by Eric Stewart

Today we have an audio class for you that works with lengthening and strengthening of the spine and trunk. It can be a helpful practice for back pain.

Also, because an open and strong trunk is essential to the function of the limbs, this sequence can be helpful for pain in other areas of the body such as the knees, shoulders and neck.

The Limits of an Audio Practice

An audio practice to help remedy pain is a little tricky given that no single asana or group of asanas works for everyone exactly the same way. Also, if you are unfamiliar with the postures, you may find that you miss the direct benefit of a teacher’s guidance.

The Benefits of an Audio Practice

On the other hand, it’s possible to use an audio class as a support to develop inner resources. This is essential to accessing a deeper relationship with yoga. Doing this can also increase your skill at reducing your own pain, which is a freeing and empowering ability.

If you are often in pain in your life, be especially attentive to how you respond to the practice. If there are parts of the sequence that provoke discomfort, explore ways to modify. If that doesn’t work, avoid doing things that cause pain. Seek the guidance of an experienced teacher.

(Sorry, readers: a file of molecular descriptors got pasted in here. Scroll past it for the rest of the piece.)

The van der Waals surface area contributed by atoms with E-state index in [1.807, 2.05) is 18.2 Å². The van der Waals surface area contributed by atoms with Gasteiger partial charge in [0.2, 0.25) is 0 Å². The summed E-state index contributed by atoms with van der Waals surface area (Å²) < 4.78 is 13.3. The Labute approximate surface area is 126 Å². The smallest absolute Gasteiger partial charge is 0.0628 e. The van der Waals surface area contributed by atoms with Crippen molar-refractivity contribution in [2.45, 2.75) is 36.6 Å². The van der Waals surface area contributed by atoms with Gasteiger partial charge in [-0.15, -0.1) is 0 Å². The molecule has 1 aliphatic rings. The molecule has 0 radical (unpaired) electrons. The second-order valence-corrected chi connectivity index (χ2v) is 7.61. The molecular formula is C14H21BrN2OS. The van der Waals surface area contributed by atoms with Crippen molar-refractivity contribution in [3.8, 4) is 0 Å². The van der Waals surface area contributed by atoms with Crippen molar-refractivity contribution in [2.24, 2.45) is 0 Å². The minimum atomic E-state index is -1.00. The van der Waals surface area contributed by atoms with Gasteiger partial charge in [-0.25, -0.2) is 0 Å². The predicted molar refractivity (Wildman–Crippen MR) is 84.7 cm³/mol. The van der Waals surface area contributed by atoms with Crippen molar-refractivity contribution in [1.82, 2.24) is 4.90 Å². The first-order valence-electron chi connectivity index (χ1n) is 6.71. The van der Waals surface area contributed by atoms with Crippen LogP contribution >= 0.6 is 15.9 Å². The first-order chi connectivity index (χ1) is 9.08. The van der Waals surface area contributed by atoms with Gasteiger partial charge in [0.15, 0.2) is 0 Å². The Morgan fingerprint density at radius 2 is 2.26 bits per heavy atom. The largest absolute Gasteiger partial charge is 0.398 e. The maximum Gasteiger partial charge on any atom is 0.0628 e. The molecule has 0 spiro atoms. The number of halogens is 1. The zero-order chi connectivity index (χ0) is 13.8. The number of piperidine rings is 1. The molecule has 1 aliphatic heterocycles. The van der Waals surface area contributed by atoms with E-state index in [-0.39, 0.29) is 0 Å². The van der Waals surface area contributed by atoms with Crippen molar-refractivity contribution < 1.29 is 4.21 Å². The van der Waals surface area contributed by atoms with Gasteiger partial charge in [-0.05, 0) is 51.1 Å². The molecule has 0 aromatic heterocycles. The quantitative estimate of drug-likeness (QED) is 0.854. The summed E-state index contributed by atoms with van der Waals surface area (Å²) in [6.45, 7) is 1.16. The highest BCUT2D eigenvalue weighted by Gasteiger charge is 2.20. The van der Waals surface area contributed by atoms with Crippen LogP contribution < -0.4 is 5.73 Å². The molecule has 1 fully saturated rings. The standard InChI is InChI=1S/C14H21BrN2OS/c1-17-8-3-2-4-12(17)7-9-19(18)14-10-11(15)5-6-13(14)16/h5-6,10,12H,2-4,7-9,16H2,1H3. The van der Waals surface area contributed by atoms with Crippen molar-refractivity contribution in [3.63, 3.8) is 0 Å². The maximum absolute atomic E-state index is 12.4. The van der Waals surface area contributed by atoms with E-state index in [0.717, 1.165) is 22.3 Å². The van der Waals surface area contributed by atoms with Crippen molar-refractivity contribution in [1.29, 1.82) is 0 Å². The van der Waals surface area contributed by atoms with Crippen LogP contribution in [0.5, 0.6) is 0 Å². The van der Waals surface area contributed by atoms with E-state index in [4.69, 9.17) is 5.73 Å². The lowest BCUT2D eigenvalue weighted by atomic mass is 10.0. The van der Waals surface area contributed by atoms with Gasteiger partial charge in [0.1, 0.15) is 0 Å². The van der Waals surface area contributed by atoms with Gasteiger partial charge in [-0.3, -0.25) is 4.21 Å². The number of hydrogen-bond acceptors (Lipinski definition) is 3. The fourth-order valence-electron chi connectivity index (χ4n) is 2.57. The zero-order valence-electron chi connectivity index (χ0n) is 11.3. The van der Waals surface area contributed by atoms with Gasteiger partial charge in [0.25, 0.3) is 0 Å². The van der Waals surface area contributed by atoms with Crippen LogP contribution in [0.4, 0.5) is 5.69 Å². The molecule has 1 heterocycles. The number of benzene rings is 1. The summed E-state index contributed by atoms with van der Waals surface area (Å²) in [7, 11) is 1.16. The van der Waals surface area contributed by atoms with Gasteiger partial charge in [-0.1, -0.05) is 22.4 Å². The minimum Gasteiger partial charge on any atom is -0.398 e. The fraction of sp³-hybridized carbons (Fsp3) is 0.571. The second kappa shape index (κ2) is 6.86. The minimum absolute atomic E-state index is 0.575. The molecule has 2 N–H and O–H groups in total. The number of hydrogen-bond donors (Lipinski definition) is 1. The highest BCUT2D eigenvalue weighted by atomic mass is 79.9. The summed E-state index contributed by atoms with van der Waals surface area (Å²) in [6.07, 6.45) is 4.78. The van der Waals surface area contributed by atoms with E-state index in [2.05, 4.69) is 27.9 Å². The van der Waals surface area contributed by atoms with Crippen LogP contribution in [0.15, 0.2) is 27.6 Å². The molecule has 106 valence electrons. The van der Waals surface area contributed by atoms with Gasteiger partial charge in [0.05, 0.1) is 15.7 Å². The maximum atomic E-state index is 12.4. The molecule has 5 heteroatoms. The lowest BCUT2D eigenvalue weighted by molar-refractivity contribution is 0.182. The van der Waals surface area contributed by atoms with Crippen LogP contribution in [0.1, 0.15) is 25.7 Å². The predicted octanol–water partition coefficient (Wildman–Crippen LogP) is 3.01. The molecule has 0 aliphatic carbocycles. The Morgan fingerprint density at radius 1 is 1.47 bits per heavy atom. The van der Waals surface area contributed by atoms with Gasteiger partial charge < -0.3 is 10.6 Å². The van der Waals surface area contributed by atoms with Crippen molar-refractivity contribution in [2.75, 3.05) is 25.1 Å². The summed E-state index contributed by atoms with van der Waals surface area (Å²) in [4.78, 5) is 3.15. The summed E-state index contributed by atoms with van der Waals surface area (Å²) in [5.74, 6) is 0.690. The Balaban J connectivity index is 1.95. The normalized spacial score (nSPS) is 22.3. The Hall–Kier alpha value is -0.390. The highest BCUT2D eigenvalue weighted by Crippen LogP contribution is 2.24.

(This is really good advice for anyone: see what you can do on your own, but if there’s pain that you can’t figure out, get help.)

Diminish the Habit of Pain

It’s especially important if pain is a regular visitor in your life because the practice will be most supportive when you can find longer periods of time where that pain-switch doesn’t get triggered.

This sequence works to decrease pain by finding a balance of lengthening and strengthening actions, decompressing areas of the body that get shortened, tight and weak.

I’ve done my best to suggest common modifications and variations that can help provide clarity if an asana is not integrating. That said, I encourage you to stay alert to how this sequence will work best for you, so that you have agency to adapt it to your body and your needs.

The practice requires a chair and two blankets. Here is a link to stick-figure drawings of the sequence.

Have fun!